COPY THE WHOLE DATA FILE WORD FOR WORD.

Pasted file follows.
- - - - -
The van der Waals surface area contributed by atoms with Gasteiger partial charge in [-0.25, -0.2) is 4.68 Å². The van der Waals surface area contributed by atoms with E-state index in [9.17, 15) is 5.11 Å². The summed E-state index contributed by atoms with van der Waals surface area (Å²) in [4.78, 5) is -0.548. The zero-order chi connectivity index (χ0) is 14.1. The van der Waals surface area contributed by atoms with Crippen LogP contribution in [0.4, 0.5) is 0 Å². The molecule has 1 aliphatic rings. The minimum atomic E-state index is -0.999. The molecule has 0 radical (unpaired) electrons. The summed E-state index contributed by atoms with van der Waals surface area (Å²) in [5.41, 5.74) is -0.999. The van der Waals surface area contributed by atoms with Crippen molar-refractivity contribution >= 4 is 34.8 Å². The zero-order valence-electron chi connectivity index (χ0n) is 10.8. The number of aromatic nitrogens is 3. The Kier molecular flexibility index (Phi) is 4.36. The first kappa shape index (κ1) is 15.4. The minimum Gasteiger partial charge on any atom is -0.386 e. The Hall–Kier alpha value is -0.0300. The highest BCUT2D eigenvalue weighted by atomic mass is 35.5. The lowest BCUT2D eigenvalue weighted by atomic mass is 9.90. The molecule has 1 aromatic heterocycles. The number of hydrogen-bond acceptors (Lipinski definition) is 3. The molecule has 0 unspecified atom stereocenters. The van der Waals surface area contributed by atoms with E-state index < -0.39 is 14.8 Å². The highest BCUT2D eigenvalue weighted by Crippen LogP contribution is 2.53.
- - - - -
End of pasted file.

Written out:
The van der Waals surface area contributed by atoms with Gasteiger partial charge in [-0.25, -0.2) is 4.68 Å². The van der Waals surface area contributed by atoms with E-state index in [9.17, 15) is 5.11 Å². The summed E-state index contributed by atoms with van der Waals surface area (Å²) in [4.78, 5) is -0.548. The zero-order chi connectivity index (χ0) is 14.1. The van der Waals surface area contributed by atoms with Crippen LogP contribution in [0.4, 0.5) is 0 Å². The molecule has 1 aliphatic rings. The minimum atomic E-state index is -0.999. The molecule has 0 radical (unpaired) electrons. The summed E-state index contributed by atoms with van der Waals surface area (Å²) in [5.41, 5.74) is -0.999. The van der Waals surface area contributed by atoms with Crippen molar-refractivity contribution >= 4 is 34.8 Å². The zero-order valence-electron chi connectivity index (χ0n) is 10.8. The number of aromatic nitrogens is 3. The Kier molecular flexibility index (Phi) is 4.36. The first kappa shape index (κ1) is 15.4. The minimum Gasteiger partial charge on any atom is -0.386 e. The Hall–Kier alpha value is -0.0300. The highest BCUT2D eigenvalue weighted by atomic mass is 35.5. The lowest BCUT2D eigenvalue weighted by atomic mass is 9.90. The molecule has 1 aromatic heterocycles. The number of hydrogen-bond acceptors (Lipinski definition) is 3. The molecule has 0 unspecified atom stereocenters. The van der Waals surface area contributed by atoms with E-state index < -0.39 is 14.8 Å². The highest BCUT2D eigenvalue weighted by Crippen LogP contribution is 2.53.